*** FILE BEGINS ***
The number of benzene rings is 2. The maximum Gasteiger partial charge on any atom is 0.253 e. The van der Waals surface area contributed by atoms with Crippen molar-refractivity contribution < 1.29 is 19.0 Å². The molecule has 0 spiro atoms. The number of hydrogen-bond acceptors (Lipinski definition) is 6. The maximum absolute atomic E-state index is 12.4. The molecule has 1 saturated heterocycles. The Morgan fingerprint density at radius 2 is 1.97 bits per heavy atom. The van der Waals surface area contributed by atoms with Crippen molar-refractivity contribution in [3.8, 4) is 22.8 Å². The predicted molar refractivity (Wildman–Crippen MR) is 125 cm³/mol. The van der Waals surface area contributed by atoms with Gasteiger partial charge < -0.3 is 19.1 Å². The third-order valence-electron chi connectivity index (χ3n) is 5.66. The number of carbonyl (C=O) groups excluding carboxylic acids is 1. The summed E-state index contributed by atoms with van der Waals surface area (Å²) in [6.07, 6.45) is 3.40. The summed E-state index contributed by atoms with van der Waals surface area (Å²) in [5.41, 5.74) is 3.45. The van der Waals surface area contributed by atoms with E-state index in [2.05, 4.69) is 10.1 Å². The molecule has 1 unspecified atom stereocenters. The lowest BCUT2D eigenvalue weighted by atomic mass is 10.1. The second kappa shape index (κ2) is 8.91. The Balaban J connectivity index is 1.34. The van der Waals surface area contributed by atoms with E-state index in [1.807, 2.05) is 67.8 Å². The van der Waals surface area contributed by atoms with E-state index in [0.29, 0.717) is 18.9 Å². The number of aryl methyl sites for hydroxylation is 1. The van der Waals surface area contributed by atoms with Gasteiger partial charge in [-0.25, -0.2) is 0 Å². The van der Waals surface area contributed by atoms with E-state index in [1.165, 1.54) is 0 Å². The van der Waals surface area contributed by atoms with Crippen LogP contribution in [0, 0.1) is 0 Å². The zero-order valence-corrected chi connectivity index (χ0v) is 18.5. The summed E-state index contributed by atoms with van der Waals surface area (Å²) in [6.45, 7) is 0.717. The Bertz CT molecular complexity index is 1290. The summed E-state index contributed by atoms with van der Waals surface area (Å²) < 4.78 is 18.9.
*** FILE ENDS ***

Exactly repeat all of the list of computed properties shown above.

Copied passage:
The number of benzene rings is 2. The maximum Gasteiger partial charge on any atom is 0.253 e. The van der Waals surface area contributed by atoms with Crippen molar-refractivity contribution < 1.29 is 19.0 Å². The molecule has 0 spiro atoms. The number of hydrogen-bond acceptors (Lipinski definition) is 6. The maximum absolute atomic E-state index is 12.4. The molecule has 1 saturated heterocycles. The Morgan fingerprint density at radius 2 is 1.97 bits per heavy atom. The van der Waals surface area contributed by atoms with Crippen molar-refractivity contribution in [3.8, 4) is 22.8 Å². The predicted molar refractivity (Wildman–Crippen MR) is 125 cm³/mol. The van der Waals surface area contributed by atoms with Gasteiger partial charge < -0.3 is 19.1 Å². The third-order valence-electron chi connectivity index (χ3n) is 5.66. The number of carbonyl (C=O) groups excluding carboxylic acids is 1. The summed E-state index contributed by atoms with van der Waals surface area (Å²) in [6.07, 6.45) is 3.40. The summed E-state index contributed by atoms with van der Waals surface area (Å²) in [5.41, 5.74) is 3.45. The van der Waals surface area contributed by atoms with E-state index in [2.05, 4.69) is 10.1 Å². The molecule has 1 unspecified atom stereocenters. The lowest BCUT2D eigenvalue weighted by atomic mass is 10.1. The second kappa shape index (κ2) is 8.91. The Balaban J connectivity index is 1.34. The van der Waals surface area contributed by atoms with E-state index in [1.807, 2.05) is 67.8 Å². The van der Waals surface area contributed by atoms with E-state index in [0.29, 0.717) is 18.9 Å². The number of aryl methyl sites for hydroxylation is 1. The van der Waals surface area contributed by atoms with Gasteiger partial charge in [-0.25, -0.2) is 0 Å². The van der Waals surface area contributed by atoms with E-state index in [1.165, 1.54) is 0 Å². The van der Waals surface area contributed by atoms with Crippen LogP contribution in [0, 0.1) is 0 Å². The zero-order valence-corrected chi connectivity index (χ0v) is 18.5. The summed E-state index contributed by atoms with van der Waals surface area (Å²) in [6.45, 7) is 0.717. The Bertz CT molecular complexity index is 1290. The summed E-state index contributed by atoms with van der Waals surface area (Å²) < 4.78 is 18.9.